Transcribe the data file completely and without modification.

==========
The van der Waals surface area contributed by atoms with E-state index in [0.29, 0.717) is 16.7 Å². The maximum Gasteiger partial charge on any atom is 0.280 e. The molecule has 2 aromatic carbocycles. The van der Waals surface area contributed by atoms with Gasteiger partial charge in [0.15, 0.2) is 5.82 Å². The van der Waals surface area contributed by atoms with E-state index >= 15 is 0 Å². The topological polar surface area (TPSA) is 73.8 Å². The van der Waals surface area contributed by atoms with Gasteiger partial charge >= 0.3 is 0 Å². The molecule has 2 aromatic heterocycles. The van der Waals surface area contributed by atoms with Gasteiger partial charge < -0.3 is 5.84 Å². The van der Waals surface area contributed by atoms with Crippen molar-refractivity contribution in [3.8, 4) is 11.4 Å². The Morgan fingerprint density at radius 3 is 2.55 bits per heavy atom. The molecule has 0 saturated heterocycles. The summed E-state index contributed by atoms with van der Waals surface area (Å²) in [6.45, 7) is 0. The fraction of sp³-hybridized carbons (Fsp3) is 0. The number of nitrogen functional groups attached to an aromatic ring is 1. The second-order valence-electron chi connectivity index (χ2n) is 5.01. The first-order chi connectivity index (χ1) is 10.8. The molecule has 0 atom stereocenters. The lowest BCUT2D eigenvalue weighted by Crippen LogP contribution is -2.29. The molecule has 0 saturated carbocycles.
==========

The van der Waals surface area contributed by atoms with E-state index in [0.29, 0.717) is 16.7 Å². The maximum Gasteiger partial charge on any atom is 0.280 e. The molecule has 2 aromatic carbocycles. The van der Waals surface area contributed by atoms with Gasteiger partial charge in [0.15, 0.2) is 5.82 Å². The van der Waals surface area contributed by atoms with E-state index >= 15 is 0 Å². The topological polar surface area (TPSA) is 73.8 Å². The van der Waals surface area contributed by atoms with Gasteiger partial charge >= 0.3 is 0 Å². The molecule has 2 aromatic heterocycles. The van der Waals surface area contributed by atoms with Gasteiger partial charge < -0.3 is 5.84 Å². The van der Waals surface area contributed by atoms with Crippen molar-refractivity contribution in [3.8, 4) is 11.4 Å². The Morgan fingerprint density at radius 3 is 2.55 bits per heavy atom. The molecule has 0 saturated heterocycles. The summed E-state index contributed by atoms with van der Waals surface area (Å²) in [6.45, 7) is 0. The fraction of sp³-hybridized carbons (Fsp3) is 0. The number of nitrogen functional groups attached to an aromatic ring is 1. The second-order valence-electron chi connectivity index (χ2n) is 5.01. The first-order chi connectivity index (χ1) is 10.8. The molecule has 0 atom stereocenters. The lowest BCUT2D eigenvalue weighted by Crippen LogP contribution is -2.29. The molecule has 0 saturated carbocycles.